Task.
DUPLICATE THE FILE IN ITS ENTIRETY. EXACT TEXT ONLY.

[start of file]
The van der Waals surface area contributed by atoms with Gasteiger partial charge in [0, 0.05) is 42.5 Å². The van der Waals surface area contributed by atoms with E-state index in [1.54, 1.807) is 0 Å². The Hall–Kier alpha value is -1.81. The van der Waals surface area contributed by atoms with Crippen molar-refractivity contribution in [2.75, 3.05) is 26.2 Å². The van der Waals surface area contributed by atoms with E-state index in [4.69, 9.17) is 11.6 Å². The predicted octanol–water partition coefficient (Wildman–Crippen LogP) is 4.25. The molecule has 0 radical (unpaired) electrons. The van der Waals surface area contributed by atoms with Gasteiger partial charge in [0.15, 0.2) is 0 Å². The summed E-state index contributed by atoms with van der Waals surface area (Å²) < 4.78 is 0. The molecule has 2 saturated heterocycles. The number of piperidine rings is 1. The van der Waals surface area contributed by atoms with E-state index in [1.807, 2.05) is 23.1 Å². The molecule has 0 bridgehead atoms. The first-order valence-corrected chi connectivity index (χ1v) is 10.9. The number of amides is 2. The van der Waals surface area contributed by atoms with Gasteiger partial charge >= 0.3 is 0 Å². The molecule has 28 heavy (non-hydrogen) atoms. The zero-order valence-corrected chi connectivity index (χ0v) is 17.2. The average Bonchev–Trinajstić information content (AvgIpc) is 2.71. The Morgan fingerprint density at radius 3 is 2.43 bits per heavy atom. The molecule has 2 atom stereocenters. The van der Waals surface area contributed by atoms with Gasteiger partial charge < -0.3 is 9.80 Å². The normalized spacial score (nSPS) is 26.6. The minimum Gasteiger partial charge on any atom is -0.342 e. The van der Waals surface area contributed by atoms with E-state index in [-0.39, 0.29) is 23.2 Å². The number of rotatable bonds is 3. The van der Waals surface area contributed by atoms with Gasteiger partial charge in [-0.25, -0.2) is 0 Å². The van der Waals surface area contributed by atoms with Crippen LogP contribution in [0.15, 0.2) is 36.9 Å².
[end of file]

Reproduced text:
The van der Waals surface area contributed by atoms with Gasteiger partial charge in [0, 0.05) is 42.5 Å². The van der Waals surface area contributed by atoms with E-state index in [1.54, 1.807) is 0 Å². The Hall–Kier alpha value is -1.81. The van der Waals surface area contributed by atoms with Crippen molar-refractivity contribution in [2.75, 3.05) is 26.2 Å². The van der Waals surface area contributed by atoms with E-state index in [4.69, 9.17) is 11.6 Å². The predicted octanol–water partition coefficient (Wildman–Crippen LogP) is 4.25. The molecule has 0 radical (unpaired) electrons. The van der Waals surface area contributed by atoms with Gasteiger partial charge in [0.15, 0.2) is 0 Å². The summed E-state index contributed by atoms with van der Waals surface area (Å²) < 4.78 is 0. The molecule has 2 saturated heterocycles. The number of piperidine rings is 1. The van der Waals surface area contributed by atoms with E-state index in [1.807, 2.05) is 23.1 Å². The molecule has 0 bridgehead atoms. The first-order valence-corrected chi connectivity index (χ1v) is 10.9. The number of amides is 2. The van der Waals surface area contributed by atoms with Gasteiger partial charge >= 0.3 is 0 Å². The molecule has 28 heavy (non-hydrogen) atoms. The zero-order valence-corrected chi connectivity index (χ0v) is 17.2. The average Bonchev–Trinajstić information content (AvgIpc) is 2.71. The Morgan fingerprint density at radius 3 is 2.43 bits per heavy atom. The molecule has 2 atom stereocenters. The van der Waals surface area contributed by atoms with Gasteiger partial charge < -0.3 is 9.80 Å². The normalized spacial score (nSPS) is 26.6. The minimum Gasteiger partial charge on any atom is -0.342 e. The van der Waals surface area contributed by atoms with E-state index in [-0.39, 0.29) is 23.2 Å². The number of rotatable bonds is 3. The van der Waals surface area contributed by atoms with Gasteiger partial charge in [-0.25, -0.2) is 0 Å². The van der Waals surface area contributed by atoms with Crippen LogP contribution in [0.15, 0.2) is 36.9 Å².